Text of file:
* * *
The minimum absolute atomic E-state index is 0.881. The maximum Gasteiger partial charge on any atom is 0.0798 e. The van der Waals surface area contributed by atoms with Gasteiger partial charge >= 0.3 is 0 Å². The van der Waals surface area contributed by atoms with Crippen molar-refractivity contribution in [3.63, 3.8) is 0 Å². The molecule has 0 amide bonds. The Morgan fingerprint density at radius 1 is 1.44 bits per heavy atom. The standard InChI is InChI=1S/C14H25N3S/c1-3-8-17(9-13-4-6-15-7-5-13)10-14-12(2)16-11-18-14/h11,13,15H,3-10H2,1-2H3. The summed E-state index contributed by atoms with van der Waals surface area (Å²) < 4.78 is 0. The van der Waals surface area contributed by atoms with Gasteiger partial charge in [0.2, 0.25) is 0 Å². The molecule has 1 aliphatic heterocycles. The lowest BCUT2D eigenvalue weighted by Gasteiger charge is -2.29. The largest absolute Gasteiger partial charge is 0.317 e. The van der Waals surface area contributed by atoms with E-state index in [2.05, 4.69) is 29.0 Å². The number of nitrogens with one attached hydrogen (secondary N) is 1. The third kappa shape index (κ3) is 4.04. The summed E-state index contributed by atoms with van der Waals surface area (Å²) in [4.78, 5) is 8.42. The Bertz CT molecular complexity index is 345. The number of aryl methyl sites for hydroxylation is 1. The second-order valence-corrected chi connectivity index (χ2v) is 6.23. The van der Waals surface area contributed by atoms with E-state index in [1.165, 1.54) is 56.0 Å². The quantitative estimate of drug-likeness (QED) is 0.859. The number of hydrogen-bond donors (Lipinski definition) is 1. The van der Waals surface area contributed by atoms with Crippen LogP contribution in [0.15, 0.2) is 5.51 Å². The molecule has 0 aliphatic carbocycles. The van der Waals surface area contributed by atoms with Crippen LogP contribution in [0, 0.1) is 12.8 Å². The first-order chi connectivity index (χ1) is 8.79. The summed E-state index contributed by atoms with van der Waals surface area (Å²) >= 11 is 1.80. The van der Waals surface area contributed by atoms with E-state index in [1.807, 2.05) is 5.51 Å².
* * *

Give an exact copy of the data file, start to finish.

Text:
The minimum absolute atomic E-state index is 0.881. The maximum Gasteiger partial charge on any atom is 0.0798 e. The van der Waals surface area contributed by atoms with Gasteiger partial charge >= 0.3 is 0 Å². The van der Waals surface area contributed by atoms with Crippen molar-refractivity contribution in [3.63, 3.8) is 0 Å². The molecule has 0 amide bonds. The Morgan fingerprint density at radius 1 is 1.44 bits per heavy atom. The standard InChI is InChI=1S/C14H25N3S/c1-3-8-17(9-13-4-6-15-7-5-13)10-14-12(2)16-11-18-14/h11,13,15H,3-10H2,1-2H3. The summed E-state index contributed by atoms with van der Waals surface area (Å²) < 4.78 is 0. The van der Waals surface area contributed by atoms with Gasteiger partial charge in [0.2, 0.25) is 0 Å². The molecule has 1 aliphatic heterocycles. The lowest BCUT2D eigenvalue weighted by Gasteiger charge is -2.29. The largest absolute Gasteiger partial charge is 0.317 e. The van der Waals surface area contributed by atoms with E-state index in [2.05, 4.69) is 29.0 Å². The number of nitrogens with one attached hydrogen (secondary N) is 1. The third kappa shape index (κ3) is 4.04. The summed E-state index contributed by atoms with van der Waals surface area (Å²) in [4.78, 5) is 8.42. The Bertz CT molecular complexity index is 345. The number of aryl methyl sites for hydroxylation is 1. The second-order valence-corrected chi connectivity index (χ2v) is 6.23. The van der Waals surface area contributed by atoms with E-state index in [1.165, 1.54) is 56.0 Å². The quantitative estimate of drug-likeness (QED) is 0.859. The number of hydrogen-bond donors (Lipinski definition) is 1. The van der Waals surface area contributed by atoms with Crippen LogP contribution in [0.15, 0.2) is 5.51 Å². The molecule has 0 aliphatic carbocycles. The van der Waals surface area contributed by atoms with Crippen LogP contribution in [0, 0.1) is 12.8 Å². The first-order chi connectivity index (χ1) is 8.79. The summed E-state index contributed by atoms with van der Waals surface area (Å²) >= 11 is 1.80. The van der Waals surface area contributed by atoms with E-state index in [1.807, 2.05) is 5.51 Å².